Ideas for Spring Cooking
The arrival of new produce inspires new cooking ideas
For a cook, early spring can seem uninspiring. It's the end of the citrus season. Apples and pears look faded. And even in the best markets the row of romaine hearts in their cellophane bags can put anyone off salad. I finally am tired of all those slow-cooked meats that were so alluring in November. Instead I am craving vegetables that need barely more than a quick wash and I want color and bright flavors in everything I cook and eat.
But have hope! Spring is full of kitchen rewards and much of what's due in our grocers and greenmarkets is some of the most flavorful and satisfying food of the culinary year.
TheCityCook has already written about artichokes, ramps and mangoes. But there's much more to spring cooking. Here's what to look for in the weeks ahead and a few ideas for what to do with these precious ingredients:
- Strawberries: One of the first fruits to ripen, locally grown strawberries will start to appear in May and early June. Eat them sliced with just enough sugar to get the juices going. When I find a perfect local strawberry, I like mine best with a very mild, slightly sweet, creamy goat cheese called Chevrie (about $4.99 for a 5.3 oz. container, widely available). But you can also make a strawberry tart, dip them in sour cream and sprinkle with brown sugar, or drizzle with the best balsamic you can find.
- Rhubarb: A vegetable that's usually cooked like a fruit, rhubarb combines exquisitely with strawberries but on its own it is a bold, bright flavor that compliments pork, game, and with a little Chinese five-spice powder added, also salmon. Treat it as an ingredient for desserts (cook some with sugar until it reaches a jam-like consistency and use as a filling with fillo dough or puff pastry) or make a compote or a ketchup as a side to an entrée.
- Asparagus: We can buy it year-round but in the spring it's bountiful and the first local crops taste like summer. When you find asparagus that's locally grown and in season, this is when to simply steam it and serve with a slick of your best olive oil or sweet butter, plus a pinch of sea salt. Or purée it, adding a little best quality chicken stock, for asparagus soup.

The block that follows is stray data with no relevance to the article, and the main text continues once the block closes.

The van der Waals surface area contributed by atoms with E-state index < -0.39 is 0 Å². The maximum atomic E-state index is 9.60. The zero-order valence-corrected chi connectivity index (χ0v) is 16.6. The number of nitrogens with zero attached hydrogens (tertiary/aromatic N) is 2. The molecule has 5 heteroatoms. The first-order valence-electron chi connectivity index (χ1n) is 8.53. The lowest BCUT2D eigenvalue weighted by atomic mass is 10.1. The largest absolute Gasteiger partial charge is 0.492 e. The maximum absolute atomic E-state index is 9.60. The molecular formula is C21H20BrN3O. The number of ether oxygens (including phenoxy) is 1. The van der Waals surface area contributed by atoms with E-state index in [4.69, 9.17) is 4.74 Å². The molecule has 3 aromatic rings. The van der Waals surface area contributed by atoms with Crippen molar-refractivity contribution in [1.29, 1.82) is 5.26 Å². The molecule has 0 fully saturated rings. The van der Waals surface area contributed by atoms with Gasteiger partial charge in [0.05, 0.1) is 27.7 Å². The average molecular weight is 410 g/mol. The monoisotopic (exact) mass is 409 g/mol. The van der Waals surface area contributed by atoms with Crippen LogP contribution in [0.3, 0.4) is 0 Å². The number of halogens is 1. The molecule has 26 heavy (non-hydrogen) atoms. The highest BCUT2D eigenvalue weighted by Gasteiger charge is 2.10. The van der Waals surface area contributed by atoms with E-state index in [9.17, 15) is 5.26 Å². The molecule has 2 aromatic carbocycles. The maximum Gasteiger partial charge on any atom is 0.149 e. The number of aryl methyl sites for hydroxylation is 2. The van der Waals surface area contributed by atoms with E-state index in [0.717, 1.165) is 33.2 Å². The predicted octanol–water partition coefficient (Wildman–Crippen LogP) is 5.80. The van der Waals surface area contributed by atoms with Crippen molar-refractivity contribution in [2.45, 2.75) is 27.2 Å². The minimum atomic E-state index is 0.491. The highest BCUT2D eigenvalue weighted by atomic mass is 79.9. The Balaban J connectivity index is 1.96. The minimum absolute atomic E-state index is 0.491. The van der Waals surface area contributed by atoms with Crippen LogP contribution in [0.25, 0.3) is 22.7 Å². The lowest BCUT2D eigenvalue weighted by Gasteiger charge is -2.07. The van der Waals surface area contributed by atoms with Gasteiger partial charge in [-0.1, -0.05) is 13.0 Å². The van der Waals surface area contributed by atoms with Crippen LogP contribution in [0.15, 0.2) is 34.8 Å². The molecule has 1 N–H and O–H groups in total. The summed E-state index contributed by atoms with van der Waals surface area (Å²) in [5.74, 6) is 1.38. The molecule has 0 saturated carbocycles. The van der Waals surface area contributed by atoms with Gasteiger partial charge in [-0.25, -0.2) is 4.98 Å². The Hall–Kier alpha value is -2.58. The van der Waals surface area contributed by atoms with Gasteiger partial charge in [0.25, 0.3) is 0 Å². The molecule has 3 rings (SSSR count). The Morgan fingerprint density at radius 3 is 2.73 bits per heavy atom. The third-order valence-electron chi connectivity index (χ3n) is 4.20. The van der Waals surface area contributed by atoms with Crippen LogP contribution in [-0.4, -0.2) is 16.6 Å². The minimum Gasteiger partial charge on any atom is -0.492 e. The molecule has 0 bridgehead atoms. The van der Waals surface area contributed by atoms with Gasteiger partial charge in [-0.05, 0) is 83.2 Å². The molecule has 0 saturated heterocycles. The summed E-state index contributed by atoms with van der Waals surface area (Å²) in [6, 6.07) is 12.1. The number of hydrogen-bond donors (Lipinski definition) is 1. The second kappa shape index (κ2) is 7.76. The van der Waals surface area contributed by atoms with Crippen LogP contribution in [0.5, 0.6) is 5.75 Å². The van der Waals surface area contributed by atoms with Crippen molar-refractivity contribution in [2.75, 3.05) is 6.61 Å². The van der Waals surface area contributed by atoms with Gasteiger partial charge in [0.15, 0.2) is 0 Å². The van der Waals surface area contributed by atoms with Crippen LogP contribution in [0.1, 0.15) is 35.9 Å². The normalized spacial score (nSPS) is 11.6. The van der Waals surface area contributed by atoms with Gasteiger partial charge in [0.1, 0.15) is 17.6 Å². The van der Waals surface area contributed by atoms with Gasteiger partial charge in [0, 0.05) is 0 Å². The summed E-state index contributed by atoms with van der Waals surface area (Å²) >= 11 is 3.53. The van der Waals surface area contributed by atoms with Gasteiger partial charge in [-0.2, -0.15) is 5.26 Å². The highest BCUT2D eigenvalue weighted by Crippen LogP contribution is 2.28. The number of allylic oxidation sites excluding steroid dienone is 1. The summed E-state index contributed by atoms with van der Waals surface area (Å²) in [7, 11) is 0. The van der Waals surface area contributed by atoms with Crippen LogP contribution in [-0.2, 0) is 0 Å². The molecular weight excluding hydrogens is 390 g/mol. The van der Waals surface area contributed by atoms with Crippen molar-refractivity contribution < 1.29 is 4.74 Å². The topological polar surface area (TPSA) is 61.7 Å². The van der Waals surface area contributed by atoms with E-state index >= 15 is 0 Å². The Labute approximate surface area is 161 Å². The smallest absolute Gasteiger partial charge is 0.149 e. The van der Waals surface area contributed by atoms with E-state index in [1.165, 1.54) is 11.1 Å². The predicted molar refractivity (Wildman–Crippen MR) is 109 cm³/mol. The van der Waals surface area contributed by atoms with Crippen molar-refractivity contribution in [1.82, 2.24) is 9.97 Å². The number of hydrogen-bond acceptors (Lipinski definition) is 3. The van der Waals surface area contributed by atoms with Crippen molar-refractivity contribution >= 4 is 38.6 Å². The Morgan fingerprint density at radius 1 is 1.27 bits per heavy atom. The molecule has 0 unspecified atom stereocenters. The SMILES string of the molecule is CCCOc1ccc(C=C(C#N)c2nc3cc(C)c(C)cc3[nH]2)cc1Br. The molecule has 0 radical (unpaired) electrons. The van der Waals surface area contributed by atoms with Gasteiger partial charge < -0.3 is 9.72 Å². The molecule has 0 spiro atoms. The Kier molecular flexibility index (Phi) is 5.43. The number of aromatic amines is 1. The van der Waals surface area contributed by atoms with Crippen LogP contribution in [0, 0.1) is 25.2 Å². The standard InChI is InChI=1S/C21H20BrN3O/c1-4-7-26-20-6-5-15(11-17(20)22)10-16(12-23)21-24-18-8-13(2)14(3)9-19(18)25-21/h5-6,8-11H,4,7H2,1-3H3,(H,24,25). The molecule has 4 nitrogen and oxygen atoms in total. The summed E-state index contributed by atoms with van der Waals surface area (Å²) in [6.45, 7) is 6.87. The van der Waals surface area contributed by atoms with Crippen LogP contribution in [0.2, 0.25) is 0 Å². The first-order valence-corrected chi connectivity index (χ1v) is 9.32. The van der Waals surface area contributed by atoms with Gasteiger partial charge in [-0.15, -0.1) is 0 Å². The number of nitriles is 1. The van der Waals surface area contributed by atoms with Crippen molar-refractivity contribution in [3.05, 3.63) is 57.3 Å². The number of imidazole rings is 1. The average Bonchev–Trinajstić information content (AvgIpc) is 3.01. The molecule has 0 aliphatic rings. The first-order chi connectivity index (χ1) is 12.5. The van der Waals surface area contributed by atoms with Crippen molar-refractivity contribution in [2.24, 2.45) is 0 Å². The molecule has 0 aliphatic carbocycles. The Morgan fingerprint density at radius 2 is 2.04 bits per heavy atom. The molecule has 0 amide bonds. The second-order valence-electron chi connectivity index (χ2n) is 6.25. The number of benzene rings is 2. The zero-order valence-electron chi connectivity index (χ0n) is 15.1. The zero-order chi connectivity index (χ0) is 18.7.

- Apricots: Most of the year the only kind of apricot to eat is a dried one. The season for fresh apricots is very brief and once picked, the fruit is fragile. Here's the test for buying good ones: take each into you hand and smell it. It should have a honeyed, perfumed scent. If it doesn't, it won't have any flavor, either. You can buy apricots when still firm as they'll soften on your kitchen counter in a day or so. Eat them by hand, make an apricot tart (unsalted just-shelled pistachios are a perfect accent), or roast with a sprinkle of crushed almond cookies.
- Peas: These little green jewels can quickly turn to sugar so look for ones from the best produce grocer or greengrocer you know and eat them the day you buy them. While there are many recipes for peas (soups, purees, pasta dishes), in my opinion, a freshly picked, in-season pea should be shelled, quickly blanched, dabbed with great butter and a pinch of sea salt and eaten joyously. You can always make those recipes with frozen peas.
- Lettuce: At last we can make our salads with something other than romaine and bagged mesclun. Lettuce is at its best in spring and early summer and each type has its own flavor and texture. Buy different ones and try dressing them with a variation of your usual vinaigrette. For example, a salad of baby Boston lettuce, which has delicate leaves and flavor, is wonderful with a vinaigrette in which you've substituted a little of the olive oil with walnut oil (not all walnut oil, though, because it will be too heavy). Or a red leaf lettuce, matched with paper-thin sliced red onion and mushrooms and tossed with a balsamic vinaigrette. This is also the time to make recipes that use lettuce as a main ingredient, such as lettuce wraps where the leaves, instead of bread, hold chicken or vegetables.
There's more to discover including the first cherries, fava beans (yes, they're worth all that double-shelling trouble), local mushrooms like morels, local potatoes, and chives. Buy what looks beautiful and appetizing and then figure out what to do with them because the ingredients are always the place to start to cook.
Finally, buy some lilacs. Then you'll know that winter really is over.